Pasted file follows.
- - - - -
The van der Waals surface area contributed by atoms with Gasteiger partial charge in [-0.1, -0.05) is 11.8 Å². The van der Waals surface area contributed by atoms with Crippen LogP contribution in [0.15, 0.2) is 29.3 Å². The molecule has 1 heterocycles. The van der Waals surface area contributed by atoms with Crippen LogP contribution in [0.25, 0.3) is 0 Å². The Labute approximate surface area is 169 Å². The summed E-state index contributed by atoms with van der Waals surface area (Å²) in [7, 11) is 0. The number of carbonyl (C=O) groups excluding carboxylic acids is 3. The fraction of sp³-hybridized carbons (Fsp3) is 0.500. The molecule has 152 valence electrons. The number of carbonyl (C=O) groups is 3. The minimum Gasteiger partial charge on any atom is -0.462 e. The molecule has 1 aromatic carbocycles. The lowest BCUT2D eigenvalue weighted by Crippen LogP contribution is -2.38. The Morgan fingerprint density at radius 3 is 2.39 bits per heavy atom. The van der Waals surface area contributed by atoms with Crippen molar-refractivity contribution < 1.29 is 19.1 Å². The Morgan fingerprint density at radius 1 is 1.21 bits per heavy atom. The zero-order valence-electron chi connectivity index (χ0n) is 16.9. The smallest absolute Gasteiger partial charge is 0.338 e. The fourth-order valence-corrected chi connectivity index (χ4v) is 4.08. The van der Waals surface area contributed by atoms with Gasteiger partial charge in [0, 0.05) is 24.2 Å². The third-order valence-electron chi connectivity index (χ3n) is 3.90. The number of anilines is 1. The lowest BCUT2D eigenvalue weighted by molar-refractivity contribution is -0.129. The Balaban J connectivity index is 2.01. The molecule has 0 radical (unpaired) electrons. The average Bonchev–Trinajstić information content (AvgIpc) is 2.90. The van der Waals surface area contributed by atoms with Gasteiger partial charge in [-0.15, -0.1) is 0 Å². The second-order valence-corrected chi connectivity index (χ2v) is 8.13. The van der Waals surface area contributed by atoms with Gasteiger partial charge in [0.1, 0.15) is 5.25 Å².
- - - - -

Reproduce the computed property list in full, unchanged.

The van der Waals surface area contributed by atoms with Gasteiger partial charge in [-0.1, -0.05) is 11.8 Å². The van der Waals surface area contributed by atoms with Crippen LogP contribution in [0.15, 0.2) is 29.3 Å². The molecule has 1 heterocycles. The van der Waals surface area contributed by atoms with Crippen LogP contribution in [0.25, 0.3) is 0 Å². The Labute approximate surface area is 169 Å². The summed E-state index contributed by atoms with van der Waals surface area (Å²) in [7, 11) is 0. The number of carbonyl (C=O) groups excluding carboxylic acids is 3. The fraction of sp³-hybridized carbons (Fsp3) is 0.500. The molecule has 152 valence electrons. The number of carbonyl (C=O) groups is 3. The minimum Gasteiger partial charge on any atom is -0.462 e. The molecule has 1 aromatic carbocycles. The lowest BCUT2D eigenvalue weighted by Crippen LogP contribution is -2.38. The Morgan fingerprint density at radius 3 is 2.39 bits per heavy atom. The van der Waals surface area contributed by atoms with Crippen molar-refractivity contribution < 1.29 is 19.1 Å². The Morgan fingerprint density at radius 1 is 1.21 bits per heavy atom. The zero-order valence-electron chi connectivity index (χ0n) is 16.9. The smallest absolute Gasteiger partial charge is 0.338 e. The fourth-order valence-corrected chi connectivity index (χ4v) is 4.08. The van der Waals surface area contributed by atoms with Gasteiger partial charge in [0, 0.05) is 24.2 Å². The third-order valence-electron chi connectivity index (χ3n) is 3.90. The number of anilines is 1. The lowest BCUT2D eigenvalue weighted by molar-refractivity contribution is -0.129. The Balaban J connectivity index is 2.01. The molecule has 0 radical (unpaired) electrons. The average Bonchev–Trinajstić information content (AvgIpc) is 2.90. The van der Waals surface area contributed by atoms with Gasteiger partial charge in [-0.15, -0.1) is 0 Å². The second-order valence-corrected chi connectivity index (χ2v) is 8.13. The van der Waals surface area contributed by atoms with Gasteiger partial charge in [0.1, 0.15) is 5.25 Å².